There are many benefits to farming in urban areas. Most urban farmers enjoy being close to their markets and customers. They also spend less time and money transporting goods to customers than rural growers. Urban sites generally offer easy access to potable water. Most urban farmers have fewer wildlife problems than their rural counterparts. Urban environments also tend to be 6 – 8 degrees warmer than rural areas. This is partly due to the heat island effect of pavement and sidewalks. Continue reading
Billy goats are the butt of many farm-related jokes, but without their services, many enterprises using goats and their by-products would quietly disappear from the scene. Bucks are usually relegated to the farthest corner of the farm, but here at Kingdom Kids Family Farm, they are housed in a barn (aptly named Man Cave), located directly behind the main barn. For those unfamiliar with goats, bucks emit a unique odor during the breeding season which most people rank somewhere between unacceptable to intolerable. This characteristic stands in stark contrast to the product produced by farm owner Michelle Lyon and her partner Sue Barry. Since 2011, they have been manufacturing cosmetic soap using goat milk as a critical ingredient. Continue reading
Our Family Farms is a co-owned cooperative, comprising four farms stretching from Leyden, at the northern edge of Massachusetts, to Shelburne, across 10 miles of fertile land. This land supports 400 cows, collectively of prize-winning stock, that produce high-quality hormone rBST-free milk. Its office is based in Greenfield, MA.
Warren Facey is the owner of Bree-Z-Knoll in Leyden, executive director of Massachusetts Association of Dairy Farmers and a 40-year Farm Bureau member. He is also on the Franklin County Board of Directors and a lifelong observer of farms. “In 1985 there was a big exodus. It’s been going on ever since,” he said. Continue reading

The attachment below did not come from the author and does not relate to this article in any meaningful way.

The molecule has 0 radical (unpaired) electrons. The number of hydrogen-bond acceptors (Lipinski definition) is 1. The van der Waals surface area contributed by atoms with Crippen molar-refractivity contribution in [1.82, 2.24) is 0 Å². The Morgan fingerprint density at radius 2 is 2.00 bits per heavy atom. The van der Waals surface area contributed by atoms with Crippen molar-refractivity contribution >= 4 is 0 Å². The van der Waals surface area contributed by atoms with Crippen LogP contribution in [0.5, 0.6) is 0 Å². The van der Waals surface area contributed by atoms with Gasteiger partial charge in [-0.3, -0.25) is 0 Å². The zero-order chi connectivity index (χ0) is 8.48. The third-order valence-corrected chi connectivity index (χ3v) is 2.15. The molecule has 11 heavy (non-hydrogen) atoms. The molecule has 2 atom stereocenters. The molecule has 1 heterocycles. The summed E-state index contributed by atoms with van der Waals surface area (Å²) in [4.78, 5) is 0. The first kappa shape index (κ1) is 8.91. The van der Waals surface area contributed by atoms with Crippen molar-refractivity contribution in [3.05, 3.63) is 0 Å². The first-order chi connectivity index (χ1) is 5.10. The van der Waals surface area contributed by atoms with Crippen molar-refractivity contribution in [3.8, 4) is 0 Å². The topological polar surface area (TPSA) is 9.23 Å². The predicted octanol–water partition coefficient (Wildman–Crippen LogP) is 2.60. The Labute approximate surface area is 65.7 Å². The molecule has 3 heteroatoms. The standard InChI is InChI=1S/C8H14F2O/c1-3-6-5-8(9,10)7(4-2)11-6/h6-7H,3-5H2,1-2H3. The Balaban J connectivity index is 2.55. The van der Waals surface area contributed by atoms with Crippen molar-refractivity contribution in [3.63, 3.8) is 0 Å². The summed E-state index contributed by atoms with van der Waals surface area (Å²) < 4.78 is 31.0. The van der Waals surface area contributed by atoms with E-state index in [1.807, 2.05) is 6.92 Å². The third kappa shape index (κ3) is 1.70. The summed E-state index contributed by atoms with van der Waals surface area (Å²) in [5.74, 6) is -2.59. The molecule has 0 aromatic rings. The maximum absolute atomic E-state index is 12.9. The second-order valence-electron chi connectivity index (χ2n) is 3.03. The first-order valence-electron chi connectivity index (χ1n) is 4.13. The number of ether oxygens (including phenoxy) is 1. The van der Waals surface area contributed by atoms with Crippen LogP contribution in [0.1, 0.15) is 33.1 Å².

Neil Conklin, President of Farm Foundation, NFP, introduced a new movement in today’s agriculture, one which is inclusive of all types of production systems, philosophies, farm sizes, and crops. It’s a movement with one key component — soil.
This movement is called the Soil Renaissance, and it is coming soon to a farm near you. According to Conklin, the movement began to take root after Klaas Martens, a New York state organic farmer, and Bill Buckner, formerly CEO of Bayer CropScience LP and now the President and CEO of the Samuel Roberts Noble Foundation, had a discussion about their passion for soil health. No matter that they had disparate backgrounds. They agreed that soil health is key to a sustainable agriculture, one which can feed the world as the population rapidly grows, climate changes cause havoc, the agricultural landbase decreases, and decimated soils can no longer support food production. Continue reading